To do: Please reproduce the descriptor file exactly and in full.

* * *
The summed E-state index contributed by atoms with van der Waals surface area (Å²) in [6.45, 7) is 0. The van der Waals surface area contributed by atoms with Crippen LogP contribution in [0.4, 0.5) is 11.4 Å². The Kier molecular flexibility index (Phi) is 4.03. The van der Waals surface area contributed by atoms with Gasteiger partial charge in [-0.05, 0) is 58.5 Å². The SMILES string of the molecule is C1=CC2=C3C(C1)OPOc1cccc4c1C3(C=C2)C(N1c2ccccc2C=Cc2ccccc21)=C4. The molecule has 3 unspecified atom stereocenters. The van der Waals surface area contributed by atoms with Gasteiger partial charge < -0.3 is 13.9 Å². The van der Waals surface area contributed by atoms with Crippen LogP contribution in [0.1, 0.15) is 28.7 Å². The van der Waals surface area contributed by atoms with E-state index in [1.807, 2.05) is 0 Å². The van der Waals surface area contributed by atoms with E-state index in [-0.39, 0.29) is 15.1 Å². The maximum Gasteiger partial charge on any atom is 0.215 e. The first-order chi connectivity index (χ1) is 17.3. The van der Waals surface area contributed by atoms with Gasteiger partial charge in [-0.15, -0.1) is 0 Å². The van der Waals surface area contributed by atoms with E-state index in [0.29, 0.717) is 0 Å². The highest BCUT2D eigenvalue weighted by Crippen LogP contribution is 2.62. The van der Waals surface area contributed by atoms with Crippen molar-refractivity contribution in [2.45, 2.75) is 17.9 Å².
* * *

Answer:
The summed E-state index contributed by atoms with van der Waals surface area (Å²) in [6.45, 7) is 0. The van der Waals surface area contributed by atoms with Crippen LogP contribution in [0.4, 0.5) is 11.4 Å². The Kier molecular flexibility index (Phi) is 4.03. The van der Waals surface area contributed by atoms with Gasteiger partial charge in [-0.05, 0) is 58.5 Å². The SMILES string of the molecule is C1=CC2=C3C(C1)OPOc1cccc4c1C3(C=C2)C(N1c2ccccc2C=Cc2ccccc21)=C4. The molecule has 3 unspecified atom stereocenters. The van der Waals surface area contributed by atoms with Gasteiger partial charge < -0.3 is 13.9 Å². The van der Waals surface area contributed by atoms with Crippen LogP contribution in [0.1, 0.15) is 28.7 Å². The van der Waals surface area contributed by atoms with E-state index in [1.807, 2.05) is 0 Å². The van der Waals surface area contributed by atoms with E-state index in [-0.39, 0.29) is 15.1 Å². The maximum Gasteiger partial charge on any atom is 0.215 e. The first-order chi connectivity index (χ1) is 17.3. The van der Waals surface area contributed by atoms with Gasteiger partial charge in [-0.15, -0.1) is 0 Å². The van der Waals surface area contributed by atoms with E-state index in [0.29, 0.717) is 0 Å². The highest BCUT2D eigenvalue weighted by Crippen LogP contribution is 2.62. The van der Waals surface area contributed by atoms with Crippen molar-refractivity contribution in [2.45, 2.75) is 17.9 Å².